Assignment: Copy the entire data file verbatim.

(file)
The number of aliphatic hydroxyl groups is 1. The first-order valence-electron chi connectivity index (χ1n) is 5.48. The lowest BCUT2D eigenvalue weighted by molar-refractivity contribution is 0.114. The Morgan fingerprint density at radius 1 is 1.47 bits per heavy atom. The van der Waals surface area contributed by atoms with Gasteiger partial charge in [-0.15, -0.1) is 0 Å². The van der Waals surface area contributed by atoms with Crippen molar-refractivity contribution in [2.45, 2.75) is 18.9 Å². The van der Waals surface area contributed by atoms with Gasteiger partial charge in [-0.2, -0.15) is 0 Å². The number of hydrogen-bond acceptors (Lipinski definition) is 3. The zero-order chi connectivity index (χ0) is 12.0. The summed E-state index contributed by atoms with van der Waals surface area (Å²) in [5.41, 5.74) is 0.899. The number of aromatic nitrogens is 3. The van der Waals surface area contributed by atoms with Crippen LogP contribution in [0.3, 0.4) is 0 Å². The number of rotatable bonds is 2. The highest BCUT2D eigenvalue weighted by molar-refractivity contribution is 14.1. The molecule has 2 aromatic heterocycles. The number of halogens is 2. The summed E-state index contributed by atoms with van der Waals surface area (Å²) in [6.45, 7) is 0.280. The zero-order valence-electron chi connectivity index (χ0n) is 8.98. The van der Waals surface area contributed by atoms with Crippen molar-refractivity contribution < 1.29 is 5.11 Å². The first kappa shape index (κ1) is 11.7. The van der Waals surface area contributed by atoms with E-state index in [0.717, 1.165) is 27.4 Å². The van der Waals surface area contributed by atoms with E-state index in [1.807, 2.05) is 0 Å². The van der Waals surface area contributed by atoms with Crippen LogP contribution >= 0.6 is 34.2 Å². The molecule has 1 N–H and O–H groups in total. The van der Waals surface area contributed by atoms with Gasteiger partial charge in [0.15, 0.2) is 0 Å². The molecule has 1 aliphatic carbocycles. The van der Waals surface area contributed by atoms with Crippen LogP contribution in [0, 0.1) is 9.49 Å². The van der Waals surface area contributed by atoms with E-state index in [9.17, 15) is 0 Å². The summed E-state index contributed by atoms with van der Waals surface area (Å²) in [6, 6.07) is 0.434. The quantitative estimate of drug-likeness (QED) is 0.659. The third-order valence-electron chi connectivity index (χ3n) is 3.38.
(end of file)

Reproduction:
The number of aliphatic hydroxyl groups is 1. The first-order valence-electron chi connectivity index (χ1n) is 5.48. The lowest BCUT2D eigenvalue weighted by molar-refractivity contribution is 0.114. The Morgan fingerprint density at radius 1 is 1.47 bits per heavy atom. The van der Waals surface area contributed by atoms with Gasteiger partial charge in [-0.15, -0.1) is 0 Å². The van der Waals surface area contributed by atoms with Crippen molar-refractivity contribution in [2.45, 2.75) is 18.9 Å². The van der Waals surface area contributed by atoms with Gasteiger partial charge in [-0.2, -0.15) is 0 Å². The number of hydrogen-bond acceptors (Lipinski definition) is 3. The zero-order chi connectivity index (χ0) is 12.0. The summed E-state index contributed by atoms with van der Waals surface area (Å²) in [5.41, 5.74) is 0.899. The number of aromatic nitrogens is 3. The van der Waals surface area contributed by atoms with Crippen LogP contribution in [0.3, 0.4) is 0 Å². The number of rotatable bonds is 2. The highest BCUT2D eigenvalue weighted by molar-refractivity contribution is 14.1. The molecule has 2 aromatic heterocycles. The number of halogens is 2. The summed E-state index contributed by atoms with van der Waals surface area (Å²) in [6.45, 7) is 0.280. The zero-order valence-electron chi connectivity index (χ0n) is 8.98. The van der Waals surface area contributed by atoms with Crippen molar-refractivity contribution < 1.29 is 5.11 Å². The first kappa shape index (κ1) is 11.7. The van der Waals surface area contributed by atoms with E-state index in [0.717, 1.165) is 27.4 Å². The van der Waals surface area contributed by atoms with E-state index in [1.807, 2.05) is 0 Å². The van der Waals surface area contributed by atoms with Crippen LogP contribution >= 0.6 is 34.2 Å². The molecule has 1 N–H and O–H groups in total. The van der Waals surface area contributed by atoms with Gasteiger partial charge in [0.15, 0.2) is 0 Å². The molecule has 1 aliphatic carbocycles. The van der Waals surface area contributed by atoms with Crippen LogP contribution in [0, 0.1) is 9.49 Å². The van der Waals surface area contributed by atoms with E-state index in [9.17, 15) is 0 Å². The summed E-state index contributed by atoms with van der Waals surface area (Å²) in [6, 6.07) is 0.434. The quantitative estimate of drug-likeness (QED) is 0.659. The third-order valence-electron chi connectivity index (χ3n) is 3.38.